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    J Lomas commented

    Good idea… Though using a NEP version of NauilusX would be a better option due to the size of the solar array that may be needed. Relatively expensive at $4-5bn dollars, given a conventional/SEP estimated build of $3.5-4bn build… Still a ‘can do’ mission if thought about/done correctly. Technology is out there…

    March 31, 2012 at 11:59 am
    Chris Landau commented

    This article is written as though the Dawn Spacecraft probe that is presently orbiting the planet Vesta in the ” Asteroid belt” does not exist. The article seems to be written in a “wishful desire style” with the hope that we would one day explore Ceres. Of course Dawn arrives at Ceres in 2015, driven by Xenon ion propulsion. I think there is a good chance for some life on Ceres. That much water on Ceres would be nice, but just guesswork at this stage. Life of some sort, I hope is a possibility. It appears to have an atmosphere and spins fast enough to generate some internal heat to keep some critters warm enough.

    Please raise your glasses for the toast to Ceres.

    Vesta is amazing so far. So much geological activity has and is taking place, especially in calderas, and volcanic dykes/dikes, complete with chains of black micrcalderas that are remolding the craters as they rework the surface. There is of course much more to this oblate spheroid than is presently being discussed.

    Chris Landau (geologist)
    March 31, 2012

    March 31, 2012 at 2:17 pm
      admin commented

      There may be life on Ceres, but there is no evidence of life aboard the Dawn space probe. Certainly not human life.

      March 31, 2012 at 2:43 pm
    Bill Hensley commented

    Actually, Ceres is only about 4 times the surface area of Texas. Don’t mess with Texas, son. 🙂

    March 31, 2012 at 4:29 pm
    Tom Billings commented

    A particularly attractive possibility for Ceres’ water is that it may have many salts in it. If so, the the light metals these salts often contain here on Earth may be duplicated there. These could be an early boon to the economy of the inner Solar System, in particular the Moon, which has Calcium in sufficient abundance, but little of the more volatile light metals.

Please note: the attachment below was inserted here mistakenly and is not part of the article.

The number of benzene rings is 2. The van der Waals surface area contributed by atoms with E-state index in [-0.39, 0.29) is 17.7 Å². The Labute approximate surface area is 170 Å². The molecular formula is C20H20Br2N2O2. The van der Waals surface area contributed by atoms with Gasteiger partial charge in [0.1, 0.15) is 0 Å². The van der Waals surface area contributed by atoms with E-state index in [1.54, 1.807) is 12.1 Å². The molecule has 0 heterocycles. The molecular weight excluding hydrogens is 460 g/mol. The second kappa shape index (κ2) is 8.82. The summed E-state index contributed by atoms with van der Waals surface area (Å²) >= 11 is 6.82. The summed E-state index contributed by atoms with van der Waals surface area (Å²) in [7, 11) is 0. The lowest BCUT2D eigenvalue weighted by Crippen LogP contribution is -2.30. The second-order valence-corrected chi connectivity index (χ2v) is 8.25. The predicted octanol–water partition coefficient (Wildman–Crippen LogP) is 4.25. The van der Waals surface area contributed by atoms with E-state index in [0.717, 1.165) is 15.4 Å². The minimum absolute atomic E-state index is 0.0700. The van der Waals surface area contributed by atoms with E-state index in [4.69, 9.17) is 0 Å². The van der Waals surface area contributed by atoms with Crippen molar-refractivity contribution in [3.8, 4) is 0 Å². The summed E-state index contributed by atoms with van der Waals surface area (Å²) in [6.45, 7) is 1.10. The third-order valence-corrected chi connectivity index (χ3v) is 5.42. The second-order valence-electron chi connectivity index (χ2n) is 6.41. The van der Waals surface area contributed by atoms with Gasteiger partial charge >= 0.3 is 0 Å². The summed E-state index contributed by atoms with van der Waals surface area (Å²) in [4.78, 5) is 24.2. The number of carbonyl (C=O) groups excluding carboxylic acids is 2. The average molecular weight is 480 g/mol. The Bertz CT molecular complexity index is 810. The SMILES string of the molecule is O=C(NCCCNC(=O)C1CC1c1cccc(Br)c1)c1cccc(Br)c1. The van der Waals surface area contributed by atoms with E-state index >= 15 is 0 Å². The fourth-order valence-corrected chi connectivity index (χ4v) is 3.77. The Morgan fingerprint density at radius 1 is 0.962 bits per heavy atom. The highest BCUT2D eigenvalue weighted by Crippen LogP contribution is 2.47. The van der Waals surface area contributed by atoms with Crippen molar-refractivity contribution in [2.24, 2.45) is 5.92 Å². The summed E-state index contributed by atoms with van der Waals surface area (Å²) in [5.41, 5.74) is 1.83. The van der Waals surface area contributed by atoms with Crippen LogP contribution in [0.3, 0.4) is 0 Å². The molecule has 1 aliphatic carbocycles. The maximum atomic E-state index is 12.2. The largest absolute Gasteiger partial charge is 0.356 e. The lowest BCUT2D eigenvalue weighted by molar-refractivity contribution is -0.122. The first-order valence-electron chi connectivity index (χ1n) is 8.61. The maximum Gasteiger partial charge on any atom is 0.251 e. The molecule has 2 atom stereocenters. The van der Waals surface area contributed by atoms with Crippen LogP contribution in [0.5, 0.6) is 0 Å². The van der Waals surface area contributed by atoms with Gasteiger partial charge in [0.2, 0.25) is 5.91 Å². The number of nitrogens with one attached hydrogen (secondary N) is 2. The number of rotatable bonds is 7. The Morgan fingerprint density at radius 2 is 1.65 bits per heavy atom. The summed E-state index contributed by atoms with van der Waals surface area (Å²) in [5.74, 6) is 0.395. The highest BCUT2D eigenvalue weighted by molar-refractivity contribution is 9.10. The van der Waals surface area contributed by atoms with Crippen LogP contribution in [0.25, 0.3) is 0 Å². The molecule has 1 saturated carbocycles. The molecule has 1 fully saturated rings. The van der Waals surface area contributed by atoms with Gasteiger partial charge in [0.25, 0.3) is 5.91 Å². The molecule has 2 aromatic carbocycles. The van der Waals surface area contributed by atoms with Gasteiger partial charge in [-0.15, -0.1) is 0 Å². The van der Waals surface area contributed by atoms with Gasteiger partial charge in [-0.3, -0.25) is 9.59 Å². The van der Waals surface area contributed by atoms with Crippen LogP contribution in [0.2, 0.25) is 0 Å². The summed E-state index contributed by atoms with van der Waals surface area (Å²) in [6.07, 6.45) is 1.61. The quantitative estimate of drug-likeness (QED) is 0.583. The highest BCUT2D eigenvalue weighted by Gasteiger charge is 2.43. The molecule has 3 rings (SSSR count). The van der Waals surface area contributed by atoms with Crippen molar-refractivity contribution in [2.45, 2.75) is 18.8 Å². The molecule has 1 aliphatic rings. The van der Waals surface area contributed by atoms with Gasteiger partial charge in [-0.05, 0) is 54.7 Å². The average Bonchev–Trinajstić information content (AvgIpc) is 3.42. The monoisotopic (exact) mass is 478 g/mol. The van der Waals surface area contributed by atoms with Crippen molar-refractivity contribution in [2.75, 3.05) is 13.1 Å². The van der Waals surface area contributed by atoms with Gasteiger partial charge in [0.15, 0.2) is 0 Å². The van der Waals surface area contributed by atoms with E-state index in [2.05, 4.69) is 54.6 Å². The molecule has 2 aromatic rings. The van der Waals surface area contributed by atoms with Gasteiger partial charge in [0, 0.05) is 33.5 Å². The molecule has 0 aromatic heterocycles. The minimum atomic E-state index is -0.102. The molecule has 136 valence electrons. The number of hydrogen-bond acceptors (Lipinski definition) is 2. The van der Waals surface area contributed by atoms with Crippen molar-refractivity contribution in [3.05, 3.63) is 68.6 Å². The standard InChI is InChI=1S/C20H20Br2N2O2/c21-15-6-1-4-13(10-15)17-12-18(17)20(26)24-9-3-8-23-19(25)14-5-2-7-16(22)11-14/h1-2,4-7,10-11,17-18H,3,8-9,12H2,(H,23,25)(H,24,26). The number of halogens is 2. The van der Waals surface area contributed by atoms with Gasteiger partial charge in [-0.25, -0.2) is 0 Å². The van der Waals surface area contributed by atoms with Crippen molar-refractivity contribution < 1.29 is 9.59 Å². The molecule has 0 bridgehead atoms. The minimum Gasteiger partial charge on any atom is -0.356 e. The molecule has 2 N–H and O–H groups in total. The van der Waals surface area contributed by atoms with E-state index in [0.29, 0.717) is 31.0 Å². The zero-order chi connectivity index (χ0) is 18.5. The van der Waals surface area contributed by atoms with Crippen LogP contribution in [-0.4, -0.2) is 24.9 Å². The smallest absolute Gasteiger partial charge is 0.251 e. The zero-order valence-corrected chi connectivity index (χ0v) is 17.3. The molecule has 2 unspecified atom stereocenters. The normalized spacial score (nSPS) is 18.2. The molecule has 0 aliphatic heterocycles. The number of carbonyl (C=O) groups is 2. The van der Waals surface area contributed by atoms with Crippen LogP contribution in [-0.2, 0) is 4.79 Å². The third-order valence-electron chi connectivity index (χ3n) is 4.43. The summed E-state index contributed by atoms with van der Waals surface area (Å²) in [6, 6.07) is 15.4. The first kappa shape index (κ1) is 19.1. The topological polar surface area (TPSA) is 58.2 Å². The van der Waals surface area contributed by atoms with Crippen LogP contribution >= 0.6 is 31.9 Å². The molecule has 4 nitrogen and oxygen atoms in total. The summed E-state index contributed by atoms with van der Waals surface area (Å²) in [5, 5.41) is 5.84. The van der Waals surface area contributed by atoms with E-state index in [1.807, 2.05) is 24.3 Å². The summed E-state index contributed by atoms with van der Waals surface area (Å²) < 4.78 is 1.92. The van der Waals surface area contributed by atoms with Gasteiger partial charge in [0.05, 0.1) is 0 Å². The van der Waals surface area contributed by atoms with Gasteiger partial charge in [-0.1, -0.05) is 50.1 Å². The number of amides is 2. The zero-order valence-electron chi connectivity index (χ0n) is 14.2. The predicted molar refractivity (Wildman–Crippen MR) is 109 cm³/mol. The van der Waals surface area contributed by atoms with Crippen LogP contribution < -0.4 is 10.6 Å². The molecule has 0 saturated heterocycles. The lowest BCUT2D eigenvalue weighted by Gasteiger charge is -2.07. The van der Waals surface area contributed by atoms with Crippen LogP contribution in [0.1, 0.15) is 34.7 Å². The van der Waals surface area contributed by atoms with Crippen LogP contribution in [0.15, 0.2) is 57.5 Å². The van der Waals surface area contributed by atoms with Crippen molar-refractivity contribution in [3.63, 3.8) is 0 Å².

Even if it is frozen, and deeper than is convenient to mine from the surface, we can mine it the same way Sulfur is mined in Texas, by pumping heated water in, and getting melted ices out. When the cavern of ice gets large enough, drill a larger hole, and move settlers into the thing, then drill down and out from there opening up new volumes for settlement.

    In addition, organic salts would contain Carbon in forms even more easily obtained than in Carbonaceous Chondrite asteroids. Now, if only a little of that water has leaked to the surface, or been uncovered by collisions, if frozen, then Dawn may be able to show us a true treasure chest. If it is uncovered by a collision, then sublimation by the bare ice may create caverns on its own, till the salts and other suspended less volatile components coat the surfaces exposed enough to stop the out-flow of H2O.

    As you say, not the first place, but a treasure chest, once the rest of the inner Solar System needs its resources.

    September 21, 2012 at 12:05 pm
    Sean Deany commented

    Sound as as if your as serious about Ceres as I am. I have recently put up a blog page on the dwarf planet 1 Ceres and indeed am waiting impatiently for Feb 2015 when the DAWN probe arrives.

    October 24, 2013 at 12:23 am